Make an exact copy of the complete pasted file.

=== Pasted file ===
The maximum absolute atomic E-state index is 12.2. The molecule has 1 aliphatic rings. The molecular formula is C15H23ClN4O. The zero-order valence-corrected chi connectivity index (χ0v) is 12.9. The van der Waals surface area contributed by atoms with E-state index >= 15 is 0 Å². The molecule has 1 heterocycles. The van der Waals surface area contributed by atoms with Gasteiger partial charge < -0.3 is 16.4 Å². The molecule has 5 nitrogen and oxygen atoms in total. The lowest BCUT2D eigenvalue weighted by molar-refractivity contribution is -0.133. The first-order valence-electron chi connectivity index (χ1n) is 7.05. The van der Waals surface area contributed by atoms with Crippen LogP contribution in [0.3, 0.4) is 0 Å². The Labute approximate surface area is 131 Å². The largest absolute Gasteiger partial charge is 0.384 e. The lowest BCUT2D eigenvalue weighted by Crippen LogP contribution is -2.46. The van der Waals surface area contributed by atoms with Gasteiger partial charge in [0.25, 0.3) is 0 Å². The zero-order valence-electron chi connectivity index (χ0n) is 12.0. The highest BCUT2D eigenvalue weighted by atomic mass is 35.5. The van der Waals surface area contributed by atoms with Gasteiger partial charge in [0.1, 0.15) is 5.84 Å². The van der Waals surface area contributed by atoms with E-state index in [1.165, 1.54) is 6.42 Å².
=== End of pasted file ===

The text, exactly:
The maximum absolute atomic E-state index is 12.2. The molecule has 1 aliphatic rings. The molecular formula is C15H23ClN4O. The zero-order valence-corrected chi connectivity index (χ0v) is 12.9. The van der Waals surface area contributed by atoms with E-state index >= 15 is 0 Å². The molecule has 1 heterocycles. The van der Waals surface area contributed by atoms with Gasteiger partial charge < -0.3 is 16.4 Å². The molecule has 5 nitrogen and oxygen atoms in total. The lowest BCUT2D eigenvalue weighted by molar-refractivity contribution is -0.133. The first-order valence-electron chi connectivity index (χ1n) is 7.05. The van der Waals surface area contributed by atoms with Crippen LogP contribution in [0.3, 0.4) is 0 Å². The Labute approximate surface area is 131 Å². The largest absolute Gasteiger partial charge is 0.384 e. The lowest BCUT2D eigenvalue weighted by Crippen LogP contribution is -2.46. The van der Waals surface area contributed by atoms with Gasteiger partial charge in [0.25, 0.3) is 0 Å². The zero-order valence-electron chi connectivity index (χ0n) is 12.0. The highest BCUT2D eigenvalue weighted by atomic mass is 35.5. The van der Waals surface area contributed by atoms with Gasteiger partial charge in [0.1, 0.15) is 5.84 Å². The van der Waals surface area contributed by atoms with E-state index in [1.165, 1.54) is 6.42 Å².